Seven Days Make One Weak

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The Left goes left, Taibbi, investments

I’ve noticed something lately: The liberals I opposed in my youth are the thinkers I enjoy the most these days.

I was born conservative. Not Alex Keaton conservative, but definitely on the Right and far more politically interested than my peers.

As a student at the University of Michigan and Notre Dame, I always found myself to the right of my acquaintances, often uncomfortably so.

But now, 30 years later? Those old liberals and I have moved closer together.

I no doubt drifted a bit to the Left. Although my history studies and innate conservatism initiated my interest in converting to Catholicism, once I joined the Church, I adopted a worldview and faith that tempered my more conservative instincts.

But I was still a JPII convert, which means I have remained conservative.

So I’ve concluded those liberals from my youth have drifted to the Right, which would be normal. People get more conservative as they get older, especially once they have kids and realize that it’s a beautiful world that doesn’t need to be torn down by a centralized state to create a world you’d prefer. When you hold that baby, you think, “This is alright. Right here, right now.” And at that moment, your mental landscape shifts to the Right.

Liberalism is discontent with present moment. Conservatism is contentment with the present moment. That’s why liberalism wants to change things and conservatives want to keep them the same. It doesn’t make one correct and one wrong. It’s just the way things are.

It also means that those self-identified “Lefties” in their 50s are beginning to think more like me. They’re still Leftists, but they have sensibilities more like mine. I’m talking about folks like Bill Burr, Joe Rogan, and Matt Taibbi.

These guys are all liberals, but they all have kids and have drifted right.

And on top of that, the Left has drifted radically and powerfully Left, giving the older Leftists who have retained their common sense a great deal of hesitation . . . or at least leaving them with a lot of questions.

I think that’s what makes Rogan and Taibbi so enjoyable.


Taibbi recently logged in with a plea for a new media system. It’s worth reading, though it’s not as good as his piece last June that documented how his Left now scares and annoys him with its relentless politicking.  

Now that same inconsolable paranoiac comes at you with left politics, and isn’t content with ruining the odd holiday dinner, blind date, or shared cab. He or she does this infuriating interrogating at the office, in school, and in government agencies, in places where you can’t fake a headache and quietly leave the table.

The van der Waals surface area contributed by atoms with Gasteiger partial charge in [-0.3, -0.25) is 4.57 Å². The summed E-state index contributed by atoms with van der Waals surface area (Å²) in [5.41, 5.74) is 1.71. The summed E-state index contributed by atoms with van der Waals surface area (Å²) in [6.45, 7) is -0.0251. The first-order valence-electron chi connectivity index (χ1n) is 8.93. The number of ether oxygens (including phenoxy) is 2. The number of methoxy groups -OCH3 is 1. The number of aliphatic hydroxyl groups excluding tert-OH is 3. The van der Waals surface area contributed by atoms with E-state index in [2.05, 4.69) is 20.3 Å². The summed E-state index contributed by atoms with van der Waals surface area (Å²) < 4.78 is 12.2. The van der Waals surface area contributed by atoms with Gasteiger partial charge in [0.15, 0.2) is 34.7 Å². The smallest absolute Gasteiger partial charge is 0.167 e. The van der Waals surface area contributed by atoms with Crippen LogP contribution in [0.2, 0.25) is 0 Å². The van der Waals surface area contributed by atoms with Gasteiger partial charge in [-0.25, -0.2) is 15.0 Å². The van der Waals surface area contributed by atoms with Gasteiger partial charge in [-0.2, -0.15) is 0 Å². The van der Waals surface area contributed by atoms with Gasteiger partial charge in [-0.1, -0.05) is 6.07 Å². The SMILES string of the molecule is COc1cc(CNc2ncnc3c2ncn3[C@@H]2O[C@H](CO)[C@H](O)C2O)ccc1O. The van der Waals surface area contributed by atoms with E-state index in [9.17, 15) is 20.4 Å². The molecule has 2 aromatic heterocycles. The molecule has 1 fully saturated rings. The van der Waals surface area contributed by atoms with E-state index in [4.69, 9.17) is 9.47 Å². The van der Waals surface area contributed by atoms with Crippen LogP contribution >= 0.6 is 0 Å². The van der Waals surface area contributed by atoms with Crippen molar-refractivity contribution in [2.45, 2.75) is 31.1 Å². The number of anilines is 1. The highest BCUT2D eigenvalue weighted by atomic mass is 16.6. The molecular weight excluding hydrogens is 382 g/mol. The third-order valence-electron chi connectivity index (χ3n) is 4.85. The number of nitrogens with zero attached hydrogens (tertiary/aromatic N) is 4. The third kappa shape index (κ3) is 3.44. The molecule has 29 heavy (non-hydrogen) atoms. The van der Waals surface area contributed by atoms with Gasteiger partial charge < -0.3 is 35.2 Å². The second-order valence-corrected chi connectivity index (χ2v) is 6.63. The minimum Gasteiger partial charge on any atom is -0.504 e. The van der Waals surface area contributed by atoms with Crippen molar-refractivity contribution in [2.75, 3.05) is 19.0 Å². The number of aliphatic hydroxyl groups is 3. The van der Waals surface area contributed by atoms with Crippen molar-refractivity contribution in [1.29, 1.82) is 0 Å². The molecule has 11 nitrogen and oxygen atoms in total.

Two trillion dollars of stimulus. The inflation has to kick-in at some point, right? Economics 101: The more plentiful something is, the less it’s worth. The more dollars, the less each of them is worth, which means you need more of them to buy stuff.

But I’ve been saying that for 12 years and it never happens (because the dollar is the world reserve currency and other nations sell us their real goods for our paper).

But this time will be different, right? Right?

I don’t know. But I set up a Robinhood account in December to buy cryptocurrencies, and it’s up 50% in the first 30 days.

What else can you buy? Maybe bank stocks. If the Federal Reserve increases rates to stop inflation, that’s great for banks’ bottom line. But if there’s Weimar-like runaway inflation, can’t debtors pay off their debt instantly with worthless dollars, thereby destroying the lending side of those institutions? I honestly don’t know the answer to that.

You can always buy precious metals, but that comes with a host of its own problems. I used to own physical precious metal but got rid of it a long ago in favor of PM investments with audited vaults of the stuff. I know, I know: it’s not quite the same thing, but it’s close enough for me. I’d rather stock food than metals.

Two investment advisers have told me that the days of the giant stocks and their giant gains are probably over. It’s time for small companies and entrenched value companies like IBM and their solid dividends to shine. We’ll see.


Reading: The Duty of Delight: The Diaries of Dorothy Day. I’ve been reading this off-and-on for a few years. At 754 pages, it’s no wonder I am able to return to this book for long draughts but never seem to drain it. If Day teaches me nothing else, she at least introduced me to the fascinating Peter Maurin.

Listening: Avant Gardener, by Courtney Barnett. I don’t know why I like this song. I like her voice, the lyrics crack me up (reminiscient of Edie Brickell’s “What I Am”), and it is, at the beginning, about gardening and I’m already getting the planting itch.

Quote: “How can anyone read history and still trust politicians?” Thomas Sowell.